The next few months were frantic and filled with exciting conversations about their marriage plans and where the material for the Chokhas would come from, how much material would be needed and how David felt about how they were being made. It was wonderful to hear about how he wanted wear it at their own wedding and how important it was to him. Unafraid of judgement and assured in her love for him Sarah began to dream of wearing a Chokha too. She felt completely connected with what it symbolised and started to look at old photographs of Georgian weddings hoping to find one that she could wear.

Shavnabada arrived in October accompanied by their new Chokhas.  The heavy wool, mountain soil colour, rich and nourishing, seemed to mold into each form. Sarah knew their shapes well, she had sketched them, painted each member as part of a piece she had given David as a gift the previous year and she could see how they had all grown, had became so much more than the half they were before.  This time they were whole and these Chokha made them complete. They hung from door-frames, ceiling lamps, were draped over bed-ends and ward-robe doors. .  Like dark spirits, they swung when brushed against leaving a sense of the ancient and strong echoes from times past lingered and seemed to call upon the wearers.  Daggers dangled precisely and the dull mute of the boots were mirrored in the black of the belts, which secured them in place. Each wooden bullet nestled in its own pocket and was made of rare Georgian cedar to connect with the ancient warrior’s bow, each one stood to attention in a row across each chest. 

Shavanbada had grown up.  These men wore their national costume with pride and a sense of responsibility. Sarah could see it in the way they walked and held themselves. Each concert had a maturity to it that had been lacking before. Everywhere they went they commanded respect and it was clear that this had been earned. There was clarity in their performance, a deep knowledge of themselves and a connection to an ancient land that was undeniable. David, when he wore his Chokha seemed wiser somehow.

It was funny, Sarah thought, reflecting on the day before when they had been shopping, how David had asked her for her opinion about different clothes. What did she think about this style of trouser, did she like this grey waistcoat? This jumper? This jacket? These shoes? This shirt with a double collar? Not particularly one for shopping Sarah had said supportive things but without really knowing why as David looked stylish in anything he wore. He just had that way about him. The last minute purchase of a long cane umbrella with wooden question mark handle made her smile. David would look like an English gentleman in his new clothes.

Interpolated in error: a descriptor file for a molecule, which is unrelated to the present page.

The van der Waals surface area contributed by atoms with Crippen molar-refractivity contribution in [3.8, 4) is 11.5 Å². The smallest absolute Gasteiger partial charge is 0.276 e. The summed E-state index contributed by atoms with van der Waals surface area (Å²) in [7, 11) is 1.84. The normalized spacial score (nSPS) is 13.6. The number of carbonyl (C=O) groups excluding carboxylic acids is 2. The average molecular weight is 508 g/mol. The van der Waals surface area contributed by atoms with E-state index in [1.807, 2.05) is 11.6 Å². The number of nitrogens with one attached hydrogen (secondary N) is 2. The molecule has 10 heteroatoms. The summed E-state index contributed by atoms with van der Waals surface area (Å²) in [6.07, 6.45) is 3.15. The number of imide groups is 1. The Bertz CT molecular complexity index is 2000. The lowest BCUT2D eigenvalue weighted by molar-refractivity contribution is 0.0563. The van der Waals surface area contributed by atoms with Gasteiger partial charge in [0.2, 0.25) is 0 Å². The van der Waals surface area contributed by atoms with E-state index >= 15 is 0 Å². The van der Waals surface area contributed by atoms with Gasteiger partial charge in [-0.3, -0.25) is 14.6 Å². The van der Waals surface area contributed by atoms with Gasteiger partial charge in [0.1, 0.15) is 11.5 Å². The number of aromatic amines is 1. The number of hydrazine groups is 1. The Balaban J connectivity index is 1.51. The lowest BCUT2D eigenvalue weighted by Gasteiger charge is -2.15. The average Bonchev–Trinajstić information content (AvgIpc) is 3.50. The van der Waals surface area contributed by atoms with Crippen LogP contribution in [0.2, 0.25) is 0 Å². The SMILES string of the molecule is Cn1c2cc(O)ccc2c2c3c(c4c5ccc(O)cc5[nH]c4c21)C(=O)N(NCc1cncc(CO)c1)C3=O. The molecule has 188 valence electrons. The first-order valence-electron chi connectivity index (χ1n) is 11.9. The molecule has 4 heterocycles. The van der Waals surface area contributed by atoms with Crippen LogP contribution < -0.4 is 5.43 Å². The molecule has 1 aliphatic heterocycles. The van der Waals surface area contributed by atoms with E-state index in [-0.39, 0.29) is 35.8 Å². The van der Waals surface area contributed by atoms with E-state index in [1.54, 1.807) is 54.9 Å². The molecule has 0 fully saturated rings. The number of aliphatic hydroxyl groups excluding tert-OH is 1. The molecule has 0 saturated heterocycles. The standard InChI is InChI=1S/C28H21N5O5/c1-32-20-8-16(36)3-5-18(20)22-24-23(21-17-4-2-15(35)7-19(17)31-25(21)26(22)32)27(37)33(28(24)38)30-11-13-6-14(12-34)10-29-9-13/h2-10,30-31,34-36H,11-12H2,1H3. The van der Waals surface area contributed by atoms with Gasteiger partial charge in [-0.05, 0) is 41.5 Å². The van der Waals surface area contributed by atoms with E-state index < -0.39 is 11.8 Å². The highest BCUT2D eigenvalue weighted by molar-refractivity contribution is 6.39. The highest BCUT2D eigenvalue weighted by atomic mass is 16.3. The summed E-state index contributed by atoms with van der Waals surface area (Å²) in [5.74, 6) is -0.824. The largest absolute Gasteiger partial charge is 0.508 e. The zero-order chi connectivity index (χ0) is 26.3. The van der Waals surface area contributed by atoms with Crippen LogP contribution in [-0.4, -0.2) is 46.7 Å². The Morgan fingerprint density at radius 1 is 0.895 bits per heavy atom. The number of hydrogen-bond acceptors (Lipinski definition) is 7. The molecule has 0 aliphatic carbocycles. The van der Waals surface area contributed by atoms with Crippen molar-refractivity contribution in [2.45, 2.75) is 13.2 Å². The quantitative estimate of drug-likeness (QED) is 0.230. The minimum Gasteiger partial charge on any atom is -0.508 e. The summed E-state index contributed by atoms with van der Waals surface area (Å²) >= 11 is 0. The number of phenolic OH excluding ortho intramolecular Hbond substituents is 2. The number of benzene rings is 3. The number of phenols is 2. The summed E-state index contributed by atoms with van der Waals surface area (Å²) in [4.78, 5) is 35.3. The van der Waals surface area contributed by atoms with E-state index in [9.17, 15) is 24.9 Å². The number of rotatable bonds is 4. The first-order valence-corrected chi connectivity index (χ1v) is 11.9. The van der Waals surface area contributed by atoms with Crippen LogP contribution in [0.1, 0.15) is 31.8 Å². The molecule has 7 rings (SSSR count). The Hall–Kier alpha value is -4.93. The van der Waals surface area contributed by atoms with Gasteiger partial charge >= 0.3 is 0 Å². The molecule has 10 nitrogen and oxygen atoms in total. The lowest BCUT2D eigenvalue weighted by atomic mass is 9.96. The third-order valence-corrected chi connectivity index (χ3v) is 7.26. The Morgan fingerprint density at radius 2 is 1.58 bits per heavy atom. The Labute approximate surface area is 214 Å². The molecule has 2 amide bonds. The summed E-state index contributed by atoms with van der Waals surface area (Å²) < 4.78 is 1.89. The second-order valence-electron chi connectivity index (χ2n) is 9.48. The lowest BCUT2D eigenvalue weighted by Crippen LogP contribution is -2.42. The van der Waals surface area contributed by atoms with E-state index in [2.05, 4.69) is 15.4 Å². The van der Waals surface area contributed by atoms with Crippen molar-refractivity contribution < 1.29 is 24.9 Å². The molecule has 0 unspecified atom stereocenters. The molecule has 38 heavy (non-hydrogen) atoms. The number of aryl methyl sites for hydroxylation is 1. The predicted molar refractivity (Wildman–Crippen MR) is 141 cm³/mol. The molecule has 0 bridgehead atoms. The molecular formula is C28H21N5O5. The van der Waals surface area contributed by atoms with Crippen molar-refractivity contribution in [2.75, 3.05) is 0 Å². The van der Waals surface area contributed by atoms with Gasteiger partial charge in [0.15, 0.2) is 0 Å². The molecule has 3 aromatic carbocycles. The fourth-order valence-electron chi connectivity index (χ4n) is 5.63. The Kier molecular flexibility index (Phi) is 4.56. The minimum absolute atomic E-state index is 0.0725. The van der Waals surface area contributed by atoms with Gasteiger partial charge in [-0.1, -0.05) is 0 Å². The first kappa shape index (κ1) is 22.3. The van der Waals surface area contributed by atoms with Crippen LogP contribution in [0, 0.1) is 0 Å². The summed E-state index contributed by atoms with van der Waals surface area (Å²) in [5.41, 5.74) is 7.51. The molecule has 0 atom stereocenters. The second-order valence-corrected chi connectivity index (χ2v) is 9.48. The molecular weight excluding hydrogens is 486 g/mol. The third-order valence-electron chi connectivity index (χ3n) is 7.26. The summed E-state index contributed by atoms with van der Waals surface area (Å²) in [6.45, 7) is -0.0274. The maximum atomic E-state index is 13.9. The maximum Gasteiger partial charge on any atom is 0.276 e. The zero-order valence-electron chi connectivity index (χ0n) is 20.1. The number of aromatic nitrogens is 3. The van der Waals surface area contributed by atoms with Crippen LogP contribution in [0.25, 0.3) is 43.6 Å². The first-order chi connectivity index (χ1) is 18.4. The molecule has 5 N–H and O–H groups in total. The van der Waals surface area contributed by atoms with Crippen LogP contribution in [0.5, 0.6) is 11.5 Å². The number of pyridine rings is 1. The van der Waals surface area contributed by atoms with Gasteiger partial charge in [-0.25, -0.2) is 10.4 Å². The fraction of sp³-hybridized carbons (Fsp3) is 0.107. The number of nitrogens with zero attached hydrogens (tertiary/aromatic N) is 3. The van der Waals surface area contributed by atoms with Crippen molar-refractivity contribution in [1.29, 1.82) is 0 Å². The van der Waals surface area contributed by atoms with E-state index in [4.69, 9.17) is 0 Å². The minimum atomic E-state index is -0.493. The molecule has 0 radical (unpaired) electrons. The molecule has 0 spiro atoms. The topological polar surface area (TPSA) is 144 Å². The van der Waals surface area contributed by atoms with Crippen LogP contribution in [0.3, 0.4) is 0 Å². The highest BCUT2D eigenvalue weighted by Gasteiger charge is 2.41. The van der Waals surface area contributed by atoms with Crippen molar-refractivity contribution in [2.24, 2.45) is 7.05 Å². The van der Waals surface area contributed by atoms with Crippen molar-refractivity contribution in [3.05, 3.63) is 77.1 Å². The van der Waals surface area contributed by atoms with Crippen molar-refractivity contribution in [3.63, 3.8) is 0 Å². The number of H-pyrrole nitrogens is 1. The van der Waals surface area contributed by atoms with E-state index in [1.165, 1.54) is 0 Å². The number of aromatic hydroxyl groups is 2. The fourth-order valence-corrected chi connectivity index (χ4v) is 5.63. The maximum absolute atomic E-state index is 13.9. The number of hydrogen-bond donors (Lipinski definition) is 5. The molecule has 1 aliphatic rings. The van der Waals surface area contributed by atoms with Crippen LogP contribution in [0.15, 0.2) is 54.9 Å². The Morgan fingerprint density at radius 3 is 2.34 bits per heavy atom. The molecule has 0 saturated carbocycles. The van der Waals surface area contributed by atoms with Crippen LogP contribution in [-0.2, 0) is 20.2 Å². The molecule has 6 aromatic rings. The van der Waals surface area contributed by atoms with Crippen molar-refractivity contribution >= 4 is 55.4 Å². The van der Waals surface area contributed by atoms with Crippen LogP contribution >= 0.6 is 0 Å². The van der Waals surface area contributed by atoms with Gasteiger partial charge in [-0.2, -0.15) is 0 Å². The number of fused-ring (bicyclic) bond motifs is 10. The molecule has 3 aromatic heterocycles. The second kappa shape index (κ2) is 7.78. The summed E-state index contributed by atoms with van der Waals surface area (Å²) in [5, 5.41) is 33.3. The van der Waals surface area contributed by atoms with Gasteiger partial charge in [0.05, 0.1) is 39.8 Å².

Sarah saw that shirt again late the following summer. David wore it, as well as the waistcoat, the grey trousers, the shoes and even though, on the photographs it did not look like rain, he carried the umbrella. He looked like an English Gentleman.

The photographs were sharp and professionally done. She saw him through the camera lens, the photographer’s eye captured the turn of his head, the slight smile of satisfaction that played around his lips. Friend’s fearful of her emotional state had tried to find out what had happened and had sent her them via face-book.

She called him every day. He did not answer.

Then 18 weeks after their own relationship had cracked but un- aware that it had completely broken Sarah asked him why he had not worn his Chokha on his wedding day, the most important day of his life.

‘My wife asked me not to’

Sarah, already sick with grief and reeling from his lies and deceptions replied, ‘I think you have married the wrong woman’


Received from David Friday 28th September, via e-mail 27 days after his marriage and immediately after Shavnabada performed at the 2012 Symposium in Tbilisi:

'hahaha fuck u u are delated from mirandas facebook and a lll from uk sad how ill u are and how it is too much waht u are doing and how funy u are like this. go on go on and people ll be more happy whith u. u must know allso that i m not getting your sms u r bloked just i m getting ring that thomeon sand me sms but i cant read it u r blocked.:) so i do not know wat u ar writting to be but i know that all kike shavnabda was perfect in concert all wos perfekt and all like my wishe and all wos happy so go on pls and lied your salf. by by. sham on u pelple meet me whth big congretulatins and thome of tham present to Natias on and stop now shame on you.'

October 20th 2012

1 comment:

  1. Thank you for writing this Sarah and for sharing your story.

    This was my favourite part...

    "Unafraid of judgement and assured in her love for him Sarah began to dream of wearing a Chokha too. She felt completely connected with what it symbolised and started to look at old photographs of Georgian weddings hoping to find one that she could wear."

    That was great!